In 2018, Binance, & # 39; the world's largest cryptocurrency exchange per trading volume, established its Blockchain Charity Foundation and Helen Hai was hired to lead it. She says that completing the (TIEMBA) has changed her career.
In her first 10 months as head of the Blockchain Charity Foundation, Helen Hai raised more than $ 3.2 million in bitcoins, fed more than 5,000 children and helped more than 1,000 disaster victims.
Helen's mission is simple: use blockchain for social well-being. The charity of cryptocurrency exchange Binance was established to support people who are excluded from traditional financial systems; to improve living standards and fight poverty around the world.
But Helen was not always the benevolent queen of the blockchain. At the age of 30 she was a rising manager in the financial sector; smart, successful, but with a feeling, she says, that something was missing.
An MBA with purpose
When Helen was born in 1978 in a fourth city in China, China's GDP per capita was around $ 150. China was poorer, Helen says, than a third of sub-Saharan African countries.
Today, GDP per capita in China is around $ 9,000. Helen was part of a generation that witnessed more than 850 million people removed from poverty.
"I was a beneficiary of the economic boom of Asia," she says. “I went to a good university, I became a senior actuary in a top Chinese company; I did all those things before I was 30.
“But then I started to think about my life. I asked myself: "Am I really being tested?" And the answer was "no." "
Helen decided to pursue Tsinghua-INSEAD EMBA (TIEMBA), a collaboration between INSEAD and Tsinghua University School of Economics and Management in Beijing, to re-evaluate her career.
The Executive MBA program, ranked among the top 10 worldwide by the Financial Times, offers experienced entrepreneurs the opportunity to think about their professional lives, retraining, building new networks and even making a career switch.
During the EMBA, participants are linked to coaches as part of a core leadership development program. Helen was accompanied by a leadership coach, seasoned director and deputy professor at INSEAD Vincent H. Dominé.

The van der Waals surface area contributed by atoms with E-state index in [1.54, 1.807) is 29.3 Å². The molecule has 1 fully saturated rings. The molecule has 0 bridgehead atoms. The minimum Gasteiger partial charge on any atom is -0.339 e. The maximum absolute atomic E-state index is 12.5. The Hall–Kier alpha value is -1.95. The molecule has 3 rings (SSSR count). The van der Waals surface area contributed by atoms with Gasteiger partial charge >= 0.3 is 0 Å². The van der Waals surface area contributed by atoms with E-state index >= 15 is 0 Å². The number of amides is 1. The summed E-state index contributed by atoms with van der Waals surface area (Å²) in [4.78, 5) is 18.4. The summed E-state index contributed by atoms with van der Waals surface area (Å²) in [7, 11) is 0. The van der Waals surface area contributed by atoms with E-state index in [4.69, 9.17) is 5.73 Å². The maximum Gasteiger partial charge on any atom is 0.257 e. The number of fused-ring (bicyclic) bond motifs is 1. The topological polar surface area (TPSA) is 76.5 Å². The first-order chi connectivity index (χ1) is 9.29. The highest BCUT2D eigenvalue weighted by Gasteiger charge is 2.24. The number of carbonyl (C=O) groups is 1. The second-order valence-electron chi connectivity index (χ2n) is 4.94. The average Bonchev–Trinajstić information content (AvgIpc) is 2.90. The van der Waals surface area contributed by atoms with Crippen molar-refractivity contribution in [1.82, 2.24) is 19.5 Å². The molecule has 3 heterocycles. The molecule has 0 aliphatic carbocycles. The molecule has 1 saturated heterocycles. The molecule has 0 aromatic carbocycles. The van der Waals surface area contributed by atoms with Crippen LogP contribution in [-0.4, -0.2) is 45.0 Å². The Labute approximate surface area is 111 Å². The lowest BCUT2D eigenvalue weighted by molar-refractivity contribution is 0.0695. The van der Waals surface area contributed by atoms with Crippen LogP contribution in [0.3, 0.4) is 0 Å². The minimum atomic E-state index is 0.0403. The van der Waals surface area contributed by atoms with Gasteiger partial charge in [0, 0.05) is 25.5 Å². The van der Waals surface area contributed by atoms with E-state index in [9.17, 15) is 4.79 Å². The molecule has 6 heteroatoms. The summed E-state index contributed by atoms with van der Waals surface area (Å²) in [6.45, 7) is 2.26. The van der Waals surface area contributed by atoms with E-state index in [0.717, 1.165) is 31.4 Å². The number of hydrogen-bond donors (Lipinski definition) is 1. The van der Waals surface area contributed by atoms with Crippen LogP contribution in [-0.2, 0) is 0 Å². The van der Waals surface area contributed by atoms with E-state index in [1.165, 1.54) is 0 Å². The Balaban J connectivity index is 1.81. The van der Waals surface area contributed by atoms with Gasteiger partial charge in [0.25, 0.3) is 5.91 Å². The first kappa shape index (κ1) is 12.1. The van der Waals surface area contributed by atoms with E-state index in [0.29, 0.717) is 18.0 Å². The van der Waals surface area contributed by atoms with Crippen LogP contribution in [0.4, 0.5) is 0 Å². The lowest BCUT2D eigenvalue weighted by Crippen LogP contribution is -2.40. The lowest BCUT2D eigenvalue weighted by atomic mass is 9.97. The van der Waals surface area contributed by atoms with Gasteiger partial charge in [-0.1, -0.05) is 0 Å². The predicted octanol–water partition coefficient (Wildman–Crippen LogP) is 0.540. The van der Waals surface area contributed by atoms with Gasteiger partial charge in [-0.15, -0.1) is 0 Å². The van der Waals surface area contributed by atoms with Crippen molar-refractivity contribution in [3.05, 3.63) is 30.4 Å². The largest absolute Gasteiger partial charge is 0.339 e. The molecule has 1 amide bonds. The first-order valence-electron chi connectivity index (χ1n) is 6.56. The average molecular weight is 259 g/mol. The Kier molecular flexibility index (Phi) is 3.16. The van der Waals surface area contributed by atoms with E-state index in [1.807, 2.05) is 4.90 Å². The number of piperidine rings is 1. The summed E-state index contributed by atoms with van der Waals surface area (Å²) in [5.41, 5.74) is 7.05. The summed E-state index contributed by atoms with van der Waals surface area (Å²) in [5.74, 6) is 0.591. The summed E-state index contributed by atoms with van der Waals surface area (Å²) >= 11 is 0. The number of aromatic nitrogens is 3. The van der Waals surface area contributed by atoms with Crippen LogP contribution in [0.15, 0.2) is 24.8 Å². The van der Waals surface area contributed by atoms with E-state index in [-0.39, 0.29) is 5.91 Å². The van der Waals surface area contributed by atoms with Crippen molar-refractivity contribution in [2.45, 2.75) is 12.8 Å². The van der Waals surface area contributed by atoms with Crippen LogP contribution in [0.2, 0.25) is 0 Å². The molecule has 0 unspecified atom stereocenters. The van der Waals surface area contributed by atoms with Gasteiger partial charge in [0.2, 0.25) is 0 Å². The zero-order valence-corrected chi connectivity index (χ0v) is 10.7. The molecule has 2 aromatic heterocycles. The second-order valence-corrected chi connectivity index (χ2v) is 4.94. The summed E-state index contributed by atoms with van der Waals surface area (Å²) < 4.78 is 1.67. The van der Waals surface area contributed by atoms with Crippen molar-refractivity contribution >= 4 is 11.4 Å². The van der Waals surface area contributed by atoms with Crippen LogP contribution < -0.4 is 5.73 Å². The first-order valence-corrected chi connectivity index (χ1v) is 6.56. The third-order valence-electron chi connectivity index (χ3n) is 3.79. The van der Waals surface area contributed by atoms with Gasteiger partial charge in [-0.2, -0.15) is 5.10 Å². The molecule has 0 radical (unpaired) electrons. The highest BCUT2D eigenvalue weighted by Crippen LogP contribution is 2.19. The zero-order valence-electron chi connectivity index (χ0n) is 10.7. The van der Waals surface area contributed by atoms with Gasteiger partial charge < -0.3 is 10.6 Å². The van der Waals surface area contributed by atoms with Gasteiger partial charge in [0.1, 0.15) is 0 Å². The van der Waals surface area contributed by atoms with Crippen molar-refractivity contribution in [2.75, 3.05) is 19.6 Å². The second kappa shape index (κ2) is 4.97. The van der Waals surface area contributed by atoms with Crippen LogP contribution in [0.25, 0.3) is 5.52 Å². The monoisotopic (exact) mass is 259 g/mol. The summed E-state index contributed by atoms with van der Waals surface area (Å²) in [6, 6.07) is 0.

“I told my coach that I really wanted happiness; I wanted to be happy in myself, not just about how others saw me, & Helen remembers.
“He said there are four pillars to find your own happiness: past, future, achievement and purpose in life. I saw that my missing pillar was a goal and that goal was bigger than me. & # 39;
Made in Africa
Helen stopped financing after her EMBA and took a career break. She had joined forces with three EMBA classmates to work together on a startup project and, although that venture did not start, Helen was introduced to the president of the largest shoemaking company in China.
He invited her to visit Ethiopia and realized how, with rising labor costs from China, Chinese jobs could be moved to Africa and support the development of the African economy.
Two months after her EMBA, Helen decided to set up a shoe factory in Ethiopia and to start her own company.
"That was something I had never planned!" She laughs. “After the EMBA, I left the financial sector without knowing what the next step was.
“The EMBA gave me broader business skills and great confidence in myself. But more than that, it helped me go through a deep personal journey. It gave me the courage to think beyond myself, take riskier paths and follow my heart – these are things I had never done before!
"With the EMBA, I moved from a beneficiary to a contribution to the economy."
Helen with the president of Togo, Faure Gnassingbé
For her work to promote economic development in Africa, first through her clothing company and then her Made In Africa initiative, where she worked with African governments to stimulate industry and create jobs, Helen was named by the World Economic Forum 2015 named Young Global Leader.
Helen received the African Business Icon Award 2015 and became an officer of the National Order of Lion of Senegal in 2016. Before continuing with her African-based companies, she was named among the 50 people at Bloomberg who formed the 2018 in an unexpected way.
Today, she serves as a United Nations Goodwill Ambassador for Industrial Development (UNIDO) for industrialization in Africa.
But in her leading role at the head of Binance & # 39; s Blockchain Charity Foundation, Helen now looks beyond the borders of Africa; work to support the UN's sustainable development goals – poverty alleviation, economic growth, reduced inequality – on a global scale.
Helen Hai with the president of Senegal, Macky Sall
The differentiator is blockchain. Instead of giving to the Binance charity itself, a blockchain donation system means you can give more directly to the beneficiaries – to a hungry child or a disaster relief project in Uganda – without the need for an intermediary.
Due to blockchain, the charity does not charge administration costs. Your crypto donation goes directly to the project you give and every transaction is fully traceable – you can see where your money is going.
With bitcoin crashes and crypto scams such as OneCoin, cryptocurrency has received a number of bad presses. For Helen, however, cryptocurrency is simply a means to promote blockchain. It is an important incentive for the use of blockchain, she says, but blockchain is the technology in which she believes.
"We have developed the idea that our technology should work for people; it's not just about making people rich," Helen explains.
“Over the past 20 years, the internet has made it possible for information to be freely transferred – a young girl in Africa can know what is happening a thousand miles away because of the internet.
"Now, and in the next 10 years, blockchain allows the free transfer of value."
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